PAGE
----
Monday, May 23, 2011

Tonight's Movie: No Man of Her Own (1950)

Cornell Woolrich is a name which keeps popping up in my viewing. His novels inspired BLACK ANGEL (1946) and NIGHT HAS A THOUSAND EYES (1948), both of which I've seen in the last few weeks. His books also were the basis for PHANTOM LADY (1944) and DEADLINE AT DAWN (1946), seen in 2009. Tonight's movie, NO MAN OF HER OWN, was based on another Woolrich book, I MARRIED A DEAD MAN, written under his pseudonym, William Irish.

Sally Benson (who wrote SHADOW OF A DOUBT) and Catherine Turney (CRY WOLF) adapted Woolrich's novel, along with uncredited work by the director Mitchell Leisen. The result is NO MAN OF HER OWN, a film noir with a superb lead performance by Barbara Stanwyck as an unwed mother who finds the love of a man and a family, only to be threatened with losing it all.

Pregnant Helen Ferguson (Stanwyck), who's been abandoned by her sleazy boyfriend (Lyle Bettger), meets a lovely couple, Hugh and Patrice Harkness (Richard Denning and Phyllis Thaxter), on a train trip. Patrice, who has never met Hugh's family, is also pregnant.

A terrible train crash kills the Harknesses, but doctors believe that Helen is Patrice. And as Patrice and her newborn son are enveloped by the love of the extended Harkness family, she finds herself unable to tell them the truth, all the more so because the Harknesses offer her baby boy security. All is well, and then the sleazy ex-boyfriend shows up with blackmail in mind...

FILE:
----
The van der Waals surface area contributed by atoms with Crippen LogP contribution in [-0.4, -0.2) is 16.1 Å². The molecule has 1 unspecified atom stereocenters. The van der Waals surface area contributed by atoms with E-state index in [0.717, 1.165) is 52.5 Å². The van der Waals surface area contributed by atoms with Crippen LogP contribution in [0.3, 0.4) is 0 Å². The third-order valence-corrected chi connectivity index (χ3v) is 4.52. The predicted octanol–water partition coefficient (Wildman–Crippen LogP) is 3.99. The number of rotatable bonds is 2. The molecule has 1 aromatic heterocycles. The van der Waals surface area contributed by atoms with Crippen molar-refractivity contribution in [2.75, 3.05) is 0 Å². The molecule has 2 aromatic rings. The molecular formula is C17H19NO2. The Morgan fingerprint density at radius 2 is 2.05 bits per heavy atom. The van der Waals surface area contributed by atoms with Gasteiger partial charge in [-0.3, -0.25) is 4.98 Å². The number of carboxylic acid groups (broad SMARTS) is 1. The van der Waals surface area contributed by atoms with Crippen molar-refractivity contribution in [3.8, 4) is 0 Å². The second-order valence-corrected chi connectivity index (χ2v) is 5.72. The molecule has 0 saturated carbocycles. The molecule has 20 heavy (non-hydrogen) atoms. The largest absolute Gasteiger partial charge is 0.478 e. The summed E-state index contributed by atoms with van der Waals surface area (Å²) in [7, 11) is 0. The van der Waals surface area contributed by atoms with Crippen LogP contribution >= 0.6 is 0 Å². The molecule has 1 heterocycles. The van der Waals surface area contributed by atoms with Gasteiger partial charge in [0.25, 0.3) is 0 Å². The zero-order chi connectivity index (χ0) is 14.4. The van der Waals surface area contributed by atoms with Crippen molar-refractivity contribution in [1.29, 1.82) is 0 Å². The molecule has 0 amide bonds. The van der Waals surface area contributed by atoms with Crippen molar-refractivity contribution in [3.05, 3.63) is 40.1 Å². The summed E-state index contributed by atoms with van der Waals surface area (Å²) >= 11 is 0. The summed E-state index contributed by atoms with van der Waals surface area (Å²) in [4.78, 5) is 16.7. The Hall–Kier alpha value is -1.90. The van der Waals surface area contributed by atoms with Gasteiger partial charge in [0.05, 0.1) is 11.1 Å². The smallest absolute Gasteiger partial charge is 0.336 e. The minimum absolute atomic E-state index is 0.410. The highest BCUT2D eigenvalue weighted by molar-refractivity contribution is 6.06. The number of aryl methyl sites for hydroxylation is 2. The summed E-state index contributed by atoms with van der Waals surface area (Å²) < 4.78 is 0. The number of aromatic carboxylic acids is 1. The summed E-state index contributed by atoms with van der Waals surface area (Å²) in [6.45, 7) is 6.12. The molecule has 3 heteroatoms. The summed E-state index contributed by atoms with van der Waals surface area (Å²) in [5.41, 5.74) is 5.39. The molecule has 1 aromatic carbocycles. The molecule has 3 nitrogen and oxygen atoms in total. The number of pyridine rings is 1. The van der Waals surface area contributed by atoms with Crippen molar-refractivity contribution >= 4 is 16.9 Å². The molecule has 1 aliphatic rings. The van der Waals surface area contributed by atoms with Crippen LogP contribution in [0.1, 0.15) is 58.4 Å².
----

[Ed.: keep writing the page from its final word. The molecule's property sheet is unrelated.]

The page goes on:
John Lund plays Hugh's brother William, who gradually finds himself falling for "Patrice." The wonderful actors Henry O'Neill and Jane Cowl (ONCE MORE, MY DARLING) play Hugh and William's parents. Venerable character actress Esther Dale plays their loyal housekeeper.

NO MAN OF HER OWN is an excellent film with great atmosphere, blending dark, ominous scenes with sequences exuding warmth and love; the darkness threatens to wipe the good out of Patrice's life, and she's desperate not to hurt her new family.

Stanwyck is at her very best in this, and the rest of the cast is also excellent, down to the smallest parts. (Watch for Griff Barnett as the doctor, Milburn Stone as a police detective, and Dooley Wilson as a train porter.) The film may not be completely believable -- particularly one of the twists near the end -- but the viewer willingly suspends disbelief to enjoy a powerfully acted film.

Director Leisen and John Lund teamed multiple times, including TO EACH HIS OWN (1946), BRIDE OF VENGEANCE (1949), THE MATING SEASON (1951), and DARLING, HOW COULD YOU! (1951). (Lund was also in another Woolrich-based film, NIGHT HAS A THOUSAND EYES, directed by John Farrow.) Lund is one of those actors, along the lines of George Brent or Lee Bowman, who doesn't get a lot of respect, but I've seen several of his films and I always enjoy him. I think NO MAN OF HER OWN is one of his best performances, subtly communicating his questions and his feelings for Patrice without much dialogue. He makes a marvelous romantic hero, and I don't think anyone could have played this role better.

My only quibble with the film was that the blackmailing ex-boyfriend had so much screen time in the last third of the film. It was very unpleasant watching him and what he put the characters through, although his actions also go a long way to explaining why other characters act as they do.